Proview demands 'new iPad' sales halt in China
And before Apple's even announced a launch date
Ailing monitor biz Proview has done its best to spoil the third-gen iPad party by ordering Chinese distributors to not sell the shiny new tablet due to Apple’s unresolved trademark dispute with the firm.
Proview’s Shenzhen affiliate Proview Technology sent an open letter to Chinese resellers and suppliers urging them to drop Apple’s high-definition fondleslab as its court battle is still ongoing, according to Reuters .
“Anybody who continues to do so will be seen as intentionally infringing rights and the company will adopt the most severe measures by taking legal action,” the letter read.
Apple and Proview are awaiting the outcome of Cupertino’s appeal to a Guangdong high court to overturn an earlier ruling  that declared the monitor firm the rightful owner of the IPAD trademark.
Proview’s latest salvo could be seen as yet another effort to force Apple into a big money settlement, something the near-bankrupt company could certainly do with.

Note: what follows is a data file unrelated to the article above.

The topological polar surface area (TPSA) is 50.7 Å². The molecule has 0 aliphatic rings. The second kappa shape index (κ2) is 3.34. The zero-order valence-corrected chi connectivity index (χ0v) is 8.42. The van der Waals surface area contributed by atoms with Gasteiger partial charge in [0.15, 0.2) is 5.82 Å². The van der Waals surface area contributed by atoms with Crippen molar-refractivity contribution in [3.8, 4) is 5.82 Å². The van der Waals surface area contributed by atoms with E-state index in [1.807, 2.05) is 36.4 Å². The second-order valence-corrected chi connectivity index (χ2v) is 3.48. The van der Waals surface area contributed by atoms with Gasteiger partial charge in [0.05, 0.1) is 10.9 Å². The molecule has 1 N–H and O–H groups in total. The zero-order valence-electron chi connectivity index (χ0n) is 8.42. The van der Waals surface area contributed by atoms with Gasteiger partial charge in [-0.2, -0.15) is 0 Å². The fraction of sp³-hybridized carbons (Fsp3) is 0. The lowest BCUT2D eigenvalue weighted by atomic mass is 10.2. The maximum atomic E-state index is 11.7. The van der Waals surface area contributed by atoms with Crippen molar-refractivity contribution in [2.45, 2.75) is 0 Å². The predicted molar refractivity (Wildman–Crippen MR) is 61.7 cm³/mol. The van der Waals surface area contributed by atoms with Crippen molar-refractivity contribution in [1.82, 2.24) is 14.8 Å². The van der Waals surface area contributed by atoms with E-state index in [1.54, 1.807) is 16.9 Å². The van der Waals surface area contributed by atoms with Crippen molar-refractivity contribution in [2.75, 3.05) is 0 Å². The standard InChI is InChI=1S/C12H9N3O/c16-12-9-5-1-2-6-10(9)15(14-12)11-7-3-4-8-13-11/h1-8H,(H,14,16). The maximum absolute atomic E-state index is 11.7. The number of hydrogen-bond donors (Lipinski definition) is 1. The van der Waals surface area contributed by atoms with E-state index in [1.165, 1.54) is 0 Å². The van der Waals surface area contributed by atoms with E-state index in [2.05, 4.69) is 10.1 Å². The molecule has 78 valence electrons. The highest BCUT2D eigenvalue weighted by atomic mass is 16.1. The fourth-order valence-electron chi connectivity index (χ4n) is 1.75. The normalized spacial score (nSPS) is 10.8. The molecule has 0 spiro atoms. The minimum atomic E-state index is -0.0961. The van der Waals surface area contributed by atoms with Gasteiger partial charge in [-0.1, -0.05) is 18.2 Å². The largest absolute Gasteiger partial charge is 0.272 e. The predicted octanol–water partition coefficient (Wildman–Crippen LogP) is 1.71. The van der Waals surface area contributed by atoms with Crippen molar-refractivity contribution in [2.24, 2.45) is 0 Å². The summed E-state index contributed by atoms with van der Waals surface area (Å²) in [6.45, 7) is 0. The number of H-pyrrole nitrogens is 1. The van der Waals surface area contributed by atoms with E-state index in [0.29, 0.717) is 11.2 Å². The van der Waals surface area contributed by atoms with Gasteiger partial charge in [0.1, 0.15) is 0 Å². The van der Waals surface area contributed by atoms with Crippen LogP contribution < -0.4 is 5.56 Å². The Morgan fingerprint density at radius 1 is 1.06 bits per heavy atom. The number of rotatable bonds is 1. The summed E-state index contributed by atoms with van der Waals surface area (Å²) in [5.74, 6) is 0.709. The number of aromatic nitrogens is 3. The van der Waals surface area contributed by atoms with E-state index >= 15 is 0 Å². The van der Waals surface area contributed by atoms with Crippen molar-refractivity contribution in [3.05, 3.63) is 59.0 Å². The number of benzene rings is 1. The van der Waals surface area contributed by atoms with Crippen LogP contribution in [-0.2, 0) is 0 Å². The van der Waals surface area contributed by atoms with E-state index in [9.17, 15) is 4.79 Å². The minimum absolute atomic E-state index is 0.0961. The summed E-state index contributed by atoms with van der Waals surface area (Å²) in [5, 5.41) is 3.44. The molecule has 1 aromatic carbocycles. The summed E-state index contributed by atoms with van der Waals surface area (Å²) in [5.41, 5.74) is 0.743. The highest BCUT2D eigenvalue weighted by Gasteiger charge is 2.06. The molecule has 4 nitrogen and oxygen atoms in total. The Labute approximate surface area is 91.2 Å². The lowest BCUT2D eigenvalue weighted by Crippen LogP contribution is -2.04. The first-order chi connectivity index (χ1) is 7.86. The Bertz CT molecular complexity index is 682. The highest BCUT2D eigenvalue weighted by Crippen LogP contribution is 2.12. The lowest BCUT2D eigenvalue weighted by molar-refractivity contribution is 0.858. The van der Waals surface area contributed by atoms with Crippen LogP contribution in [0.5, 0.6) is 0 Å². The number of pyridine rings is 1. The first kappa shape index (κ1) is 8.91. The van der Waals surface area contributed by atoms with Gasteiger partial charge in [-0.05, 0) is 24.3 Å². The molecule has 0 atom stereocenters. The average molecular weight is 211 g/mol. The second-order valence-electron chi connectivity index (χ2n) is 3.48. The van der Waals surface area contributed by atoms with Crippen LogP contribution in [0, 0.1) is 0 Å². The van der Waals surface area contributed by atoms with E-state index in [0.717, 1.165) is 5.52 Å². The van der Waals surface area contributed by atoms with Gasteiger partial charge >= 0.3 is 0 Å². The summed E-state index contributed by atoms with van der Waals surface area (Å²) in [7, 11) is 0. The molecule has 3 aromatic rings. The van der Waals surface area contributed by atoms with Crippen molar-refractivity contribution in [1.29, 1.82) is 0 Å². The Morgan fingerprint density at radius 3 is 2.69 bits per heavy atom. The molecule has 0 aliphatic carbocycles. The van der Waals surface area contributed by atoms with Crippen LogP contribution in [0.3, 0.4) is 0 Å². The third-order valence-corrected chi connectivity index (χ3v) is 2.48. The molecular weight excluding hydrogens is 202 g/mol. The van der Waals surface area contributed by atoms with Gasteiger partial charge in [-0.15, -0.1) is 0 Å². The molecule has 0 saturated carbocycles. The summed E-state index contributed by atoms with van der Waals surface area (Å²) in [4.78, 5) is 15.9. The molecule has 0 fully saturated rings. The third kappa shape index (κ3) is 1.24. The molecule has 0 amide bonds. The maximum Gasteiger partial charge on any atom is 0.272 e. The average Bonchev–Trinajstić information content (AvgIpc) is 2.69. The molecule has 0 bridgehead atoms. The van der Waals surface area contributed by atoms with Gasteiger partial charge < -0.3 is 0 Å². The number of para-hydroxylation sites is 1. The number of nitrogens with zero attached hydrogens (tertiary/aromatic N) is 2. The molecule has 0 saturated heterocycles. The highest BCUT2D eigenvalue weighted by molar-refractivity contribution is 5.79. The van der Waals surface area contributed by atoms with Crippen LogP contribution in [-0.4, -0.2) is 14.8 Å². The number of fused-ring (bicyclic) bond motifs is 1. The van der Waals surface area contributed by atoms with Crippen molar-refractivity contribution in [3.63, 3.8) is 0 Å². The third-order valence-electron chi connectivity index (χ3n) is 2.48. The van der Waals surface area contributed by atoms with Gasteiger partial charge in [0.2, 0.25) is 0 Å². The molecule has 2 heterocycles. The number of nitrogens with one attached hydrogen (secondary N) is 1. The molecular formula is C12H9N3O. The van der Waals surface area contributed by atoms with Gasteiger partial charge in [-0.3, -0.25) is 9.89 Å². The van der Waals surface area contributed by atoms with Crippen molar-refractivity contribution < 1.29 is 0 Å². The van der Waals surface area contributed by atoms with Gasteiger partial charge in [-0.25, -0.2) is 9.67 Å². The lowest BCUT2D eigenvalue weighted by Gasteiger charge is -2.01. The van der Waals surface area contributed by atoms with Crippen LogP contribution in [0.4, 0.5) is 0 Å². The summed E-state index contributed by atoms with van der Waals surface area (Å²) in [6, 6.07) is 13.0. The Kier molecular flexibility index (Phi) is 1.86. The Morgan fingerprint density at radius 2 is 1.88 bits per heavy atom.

Perhaps because of the case, there was no mention of a Chinese sales date for the new iPad during the launch razzmatazz on Wednesday, although the shiny slab will go on sale in Hong Kong at the same time as the US and UK on 16 March and in equally nearby Macau the following week.
This raises the rather ugly prospect of another mass influx of Chinese scalpers into the Special Administrative Regions (SARs), with a mission to buy up as many iPads as they can to sell on at a profit back over the border.
Apple’s Hong Kong store  has already taken steps against this, and presumably to control stock levels, by limiting the number of devices sold to two per person.
The new fondleslab  sports an improved display and camera, 4G support and a new processor.
Apple had the following to say on the matter:
Whilst we have not announced a date yet for China, this is our fastest global roll out ever for iPad and we're working hard to get it into as many customers hands as possible.
The irony, of course, is that China is where Foxconn's ranked masses produce the fondleslab in the first place before it is shipped off to fanbois around the world.
Mark Natkin, managing director of China-based consultancy Marbridge Consulting told The Reg that Apple launched the iPad and iPad 2 in China several months after the US.
"Apple also recently saw things get out of control at the Beijing launch of its iPhone 4S smartphone," he added.
"Whether or not these are among Apple's key considerations in the decision to hold off on a mainland China release of the iPad 3, launching first in Hong Kong and leaving it to the market to move product inland to meet mainland China demand is probably a very prudent approach at this time." ®